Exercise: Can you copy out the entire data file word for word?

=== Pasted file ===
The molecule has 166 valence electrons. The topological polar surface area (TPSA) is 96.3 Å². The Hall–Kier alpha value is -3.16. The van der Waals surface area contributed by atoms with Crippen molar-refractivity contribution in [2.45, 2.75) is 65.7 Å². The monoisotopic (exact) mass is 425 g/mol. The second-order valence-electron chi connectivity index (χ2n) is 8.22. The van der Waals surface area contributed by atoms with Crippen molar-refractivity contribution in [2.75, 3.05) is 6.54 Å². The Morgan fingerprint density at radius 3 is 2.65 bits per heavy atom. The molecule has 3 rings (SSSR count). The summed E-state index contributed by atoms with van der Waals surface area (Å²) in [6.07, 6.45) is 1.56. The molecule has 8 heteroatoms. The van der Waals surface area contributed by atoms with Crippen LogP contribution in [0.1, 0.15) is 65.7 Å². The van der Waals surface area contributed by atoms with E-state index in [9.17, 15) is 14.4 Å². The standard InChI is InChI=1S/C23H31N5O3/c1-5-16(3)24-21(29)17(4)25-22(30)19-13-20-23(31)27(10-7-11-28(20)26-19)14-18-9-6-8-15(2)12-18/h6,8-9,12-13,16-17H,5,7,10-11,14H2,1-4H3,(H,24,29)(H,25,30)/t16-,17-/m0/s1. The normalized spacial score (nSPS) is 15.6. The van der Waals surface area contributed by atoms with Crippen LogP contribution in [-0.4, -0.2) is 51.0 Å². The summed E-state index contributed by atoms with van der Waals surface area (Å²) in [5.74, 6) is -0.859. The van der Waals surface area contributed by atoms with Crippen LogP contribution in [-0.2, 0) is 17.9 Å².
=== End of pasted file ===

The molecule has 166 valence electrons. The topological polar surface area (TPSA) is 96.3 Å². The Hall–Kier alpha value is -3.16. The van der Waals surface area contributed by atoms with Crippen molar-refractivity contribution in [2.45, 2.75) is 65.7 Å². The monoisotopic (exact) mass is 425 g/mol. The second-order valence-electron chi connectivity index (χ2n) is 8.22. The van der Waals surface area contributed by atoms with Crippen molar-refractivity contribution in [2.75, 3.05) is 6.54 Å². The Morgan fingerprint density at radius 3 is 2.65 bits per heavy atom. The molecule has 3 rings (SSSR count). The summed E-state index contributed by atoms with van der Waals surface area (Å²) in [6.07, 6.45) is 1.56. The molecule has 8 heteroatoms. The van der Waals surface area contributed by atoms with Crippen LogP contribution in [0.1, 0.15) is 65.7 Å². The van der Waals surface area contributed by atoms with E-state index in [9.17, 15) is 14.4 Å². The standard InChI is InChI=1S/C23H31N5O3/c1-5-16(3)24-21(29)17(4)25-22(30)19-13-20-23(31)27(10-7-11-28(20)26-19)14-18-9-6-8-15(2)12-18/h6,8-9,12-13,16-17H,5,7,10-11,14H2,1-4H3,(H,24,29)(H,25,30)/t16-,17-/m0/s1. The normalized spacial score (nSPS) is 15.6. The van der Waals surface area contributed by atoms with Crippen LogP contribution in [-0.4, -0.2) is 51.0 Å². The summed E-state index contributed by atoms with van der Waals surface area (Å²) in [5.74, 6) is -0.859. The van der Waals surface area contributed by atoms with Crippen LogP contribution in [-0.2, 0) is 17.9 Å².